“Imposter syndrome” offers a sad lament stemming from an inferiority complex. We can all recognize the gloomy outlook on self that takes over when we are being squeezed out of a job. “I am fake/ a cheat/ a fraud.” Huijben’s guitar tells the story, for which Del Mar finds the words. Van der Vlugt responds to del Mar’s self-chastisement with a lyrical, ascending alto saxophone solo and then interacts with the singer as if to affirm and comfort her, but to no avail. In the next song, “Out of the box,” which starts with a brief trombone phrase, the singer feels imprisoned, isolated. How does she get out of the box, the situation? The trombone plays the sustained notes of Fate. The singer responds, “Release me, I pray.”

Back “At home,” the singer/employee leaves a voice message for a friend, cancelling a date. She thinks, “At home, there’s time and peace sublime,” but again the job intrudes: “I have to plough through lots of work tonight.” Here the horns and rhythm section work together to make a funky situation funkier.

Now we are reaching the climax of the situation. With “Nobody told me,” the frustrated employee realizes that the signs are that she’s going to be fired. “Suddenly it all makes sense, they are sending me away.” Everything goes wrong; nothing works. “I know that they know I am over and gone.” A relentless baritone sax riff and Sun’s marching drums chart the bad news. She is going to be axed.

Her friend senses the pending disaster. Requesting “Honey text me back,” he or she is very worried and texts the distraught employee. The music consists of a ballad with a walking rhythm in which Thomsen’s bass clarinet sings sadly like a commiserating friend. The alto saxophone chimes in, forming a “support group” for their friend.

Finally, the guillotine comes down. “I hate to let you go” is the exit interview. The boss offers little commiseration: “I hate to let you go. We must stay future proof.” Verploegen’s trumpet shouts out the inner scream of the worker who realizes her worst fear has been realized.

The troubling themes and musical expressiveness of
Songs on the eve of dismissal are suggestive of a dramatic theater piece or opera, and indeed, Abelen and Geleijnse are finalizing the script for a stage production comprising the Songs. But the wonderful thing about this recording is that you can either get out the Kleenex or enjoy the music the way you would any great jazz vocalist with a terrific band. This dual function of jazz is part of a tradition. You can listen to Billie Holiday or Frank Sinatra either way. It’s only possible with a composer, lyricist, singer, band, and arranger like those in this album who know how to make it work.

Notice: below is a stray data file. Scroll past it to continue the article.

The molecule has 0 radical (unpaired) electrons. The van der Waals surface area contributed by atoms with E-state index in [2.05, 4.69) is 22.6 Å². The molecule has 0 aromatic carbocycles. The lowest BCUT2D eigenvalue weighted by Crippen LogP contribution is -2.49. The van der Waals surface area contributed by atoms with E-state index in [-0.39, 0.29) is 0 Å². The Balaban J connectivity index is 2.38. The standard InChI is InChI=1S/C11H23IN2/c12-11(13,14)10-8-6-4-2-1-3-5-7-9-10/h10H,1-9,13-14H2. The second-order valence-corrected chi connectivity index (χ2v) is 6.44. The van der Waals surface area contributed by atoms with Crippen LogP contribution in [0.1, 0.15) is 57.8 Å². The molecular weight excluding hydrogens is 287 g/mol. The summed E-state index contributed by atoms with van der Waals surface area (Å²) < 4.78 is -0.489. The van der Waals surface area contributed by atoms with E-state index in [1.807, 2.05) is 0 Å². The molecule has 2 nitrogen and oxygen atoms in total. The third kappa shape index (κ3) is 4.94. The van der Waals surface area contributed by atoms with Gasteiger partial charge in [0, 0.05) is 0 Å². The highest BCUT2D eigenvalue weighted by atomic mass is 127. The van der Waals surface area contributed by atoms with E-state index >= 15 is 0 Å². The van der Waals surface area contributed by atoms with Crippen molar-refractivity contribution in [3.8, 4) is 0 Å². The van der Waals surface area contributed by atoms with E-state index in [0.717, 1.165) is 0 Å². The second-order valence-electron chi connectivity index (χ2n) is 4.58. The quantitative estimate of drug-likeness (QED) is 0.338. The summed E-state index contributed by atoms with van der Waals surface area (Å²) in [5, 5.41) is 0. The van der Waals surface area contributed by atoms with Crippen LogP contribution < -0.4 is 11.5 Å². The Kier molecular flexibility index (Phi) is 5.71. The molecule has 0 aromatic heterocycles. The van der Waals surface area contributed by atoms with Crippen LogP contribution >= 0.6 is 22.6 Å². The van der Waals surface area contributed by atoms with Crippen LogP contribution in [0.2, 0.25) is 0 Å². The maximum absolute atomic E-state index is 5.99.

Track Listing
Song on the eve of dismissal; Prayer to the shareholder; Off-site weekend; Imposter syndrome; Out of the box; At home; Nobody told me; Honey text me back; I hate to let you go.

Personnel
Lorena del Mar - voice; Angelo Verploegen - trumpet; Floris van der Vlugt - alto saxophone; Chris Abelen - trombone; Tini Thomsen - bass clarinet & baritone saxophone; Thijs Huijbens - guitar; Ulrich Wentzlaff-Eggebert - double bass; Yonga Sun - drums.





 
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Songs on the eve of dismissal (CAMP-008), available at all streaming services, Amazon [CD] and in the Store [CD]
Lyrics by Bastiaan Geleijnse
Compositions, arrangements, editing, mixing and producing by Chris Abelen
All recordings at the WedgeView Studios (2017), except for the trombone (Chris Abelen) and baritone sax & bass clarinet (Tini Thomsen).
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Prayer to the shareholder


O Lord, We create value in your name
You oversee our affairs
You know the outcome of our actions
Now, and in the future

You know our spread, alpha and beta
You know our strengths and weaknesses
You notice not only our struggle of today
But oversee entire quarters

You teach us not to be selfish
Nor to take into account our colleagues
Or employment
But only to consider true value and return
Regardless of where it originates

No man can hide from your command
Board members tremble before you
Like we tremble for your orders
And live in fear of a correction

Thus today we pray
For your blessing
And give into your hands
Our dividend

May it be reinvested
Into tomorrow’s winners
Or hedge
Your currency exposure
Or serve in your suit
Against those who aim to withhold
Your rightful profits

And should you abandon us
Do give us faith
That you will reinvest
When blood runs through the streets
Nobody told me


I did not see it coming,
I must have been blind
Amazing how clues just get blocked from your mind
When that meeting was cancelled, two weeks ago
appointments rescheduled
twice in a row
and Martha came in
without saying hello
But still I kept going,
still I didn't know

chorus
My company smart card bounced
in the restaurant today
suddenly it all makes sense, they're sending me away
My colleagues go eating on
like nothing is really wrong
But I know that they know
I'm over and gone

A line is growing
behind me and my tray
Maybe I'll leave it here,
just walk away
I finally get why Denise
won't call me back
Why the beamer broke down
while presenting to Jack
And why my proposal
got 'lost in the mail'
In hindsight it isn't
so hard to unveil

chorus

bridge
Nobody told me
Everyone knew
it's over, I'm fired,
I'm totally through

chorus